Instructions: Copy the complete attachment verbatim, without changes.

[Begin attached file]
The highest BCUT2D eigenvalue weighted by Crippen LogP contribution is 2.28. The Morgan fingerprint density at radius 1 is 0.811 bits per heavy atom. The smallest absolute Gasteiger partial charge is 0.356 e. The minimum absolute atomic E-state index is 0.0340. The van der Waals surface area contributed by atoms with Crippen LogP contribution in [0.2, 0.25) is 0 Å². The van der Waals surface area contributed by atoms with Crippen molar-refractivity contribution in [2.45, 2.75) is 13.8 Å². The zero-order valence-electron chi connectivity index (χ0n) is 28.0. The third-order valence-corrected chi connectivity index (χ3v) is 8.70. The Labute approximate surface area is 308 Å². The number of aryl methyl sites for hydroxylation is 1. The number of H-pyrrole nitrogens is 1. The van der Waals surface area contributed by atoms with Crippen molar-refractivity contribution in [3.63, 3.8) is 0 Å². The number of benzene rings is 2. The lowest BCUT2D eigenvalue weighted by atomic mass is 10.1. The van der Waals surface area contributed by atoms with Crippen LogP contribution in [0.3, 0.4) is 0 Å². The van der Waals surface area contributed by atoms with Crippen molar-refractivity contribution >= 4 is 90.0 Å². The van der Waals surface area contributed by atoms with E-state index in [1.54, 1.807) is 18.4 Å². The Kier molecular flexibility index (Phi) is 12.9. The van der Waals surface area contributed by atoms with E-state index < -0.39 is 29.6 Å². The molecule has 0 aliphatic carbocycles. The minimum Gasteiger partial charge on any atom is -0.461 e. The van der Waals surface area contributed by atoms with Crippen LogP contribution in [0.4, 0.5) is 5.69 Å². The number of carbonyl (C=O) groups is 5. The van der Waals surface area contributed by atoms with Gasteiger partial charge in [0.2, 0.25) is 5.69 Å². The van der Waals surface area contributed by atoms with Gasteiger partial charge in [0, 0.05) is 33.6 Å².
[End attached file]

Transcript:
The highest BCUT2D eigenvalue weighted by Crippen LogP contribution is 2.28. The Morgan fingerprint density at radius 1 is 0.811 bits per heavy atom. The smallest absolute Gasteiger partial charge is 0.356 e. The minimum absolute atomic E-state index is 0.0340. The van der Waals surface area contributed by atoms with Crippen LogP contribution in [0.2, 0.25) is 0 Å². The van der Waals surface area contributed by atoms with Crippen molar-refractivity contribution in [2.45, 2.75) is 13.8 Å². The zero-order valence-electron chi connectivity index (χ0n) is 28.0. The third-order valence-corrected chi connectivity index (χ3v) is 8.70. The Labute approximate surface area is 308 Å². The number of aryl methyl sites for hydroxylation is 1. The number of H-pyrrole nitrogens is 1. The van der Waals surface area contributed by atoms with Crippen molar-refractivity contribution in [3.63, 3.8) is 0 Å². The number of benzene rings is 2. The lowest BCUT2D eigenvalue weighted by atomic mass is 10.1. The van der Waals surface area contributed by atoms with Crippen LogP contribution in [0.3, 0.4) is 0 Å². The van der Waals surface area contributed by atoms with Crippen molar-refractivity contribution >= 4 is 90.0 Å². The van der Waals surface area contributed by atoms with E-state index in [1.54, 1.807) is 18.4 Å². The Kier molecular flexibility index (Phi) is 12.9. The van der Waals surface area contributed by atoms with E-state index < -0.39 is 29.6 Å². The molecule has 0 aliphatic carbocycles. The minimum Gasteiger partial charge on any atom is -0.461 e. The van der Waals surface area contributed by atoms with Crippen LogP contribution in [0.4, 0.5) is 5.69 Å². The number of carbonyl (C=O) groups is 5. The van der Waals surface area contributed by atoms with Gasteiger partial charge in [0.2, 0.25) is 5.69 Å². The van der Waals surface area contributed by atoms with Gasteiger partial charge in [0, 0.05) is 33.6 Å².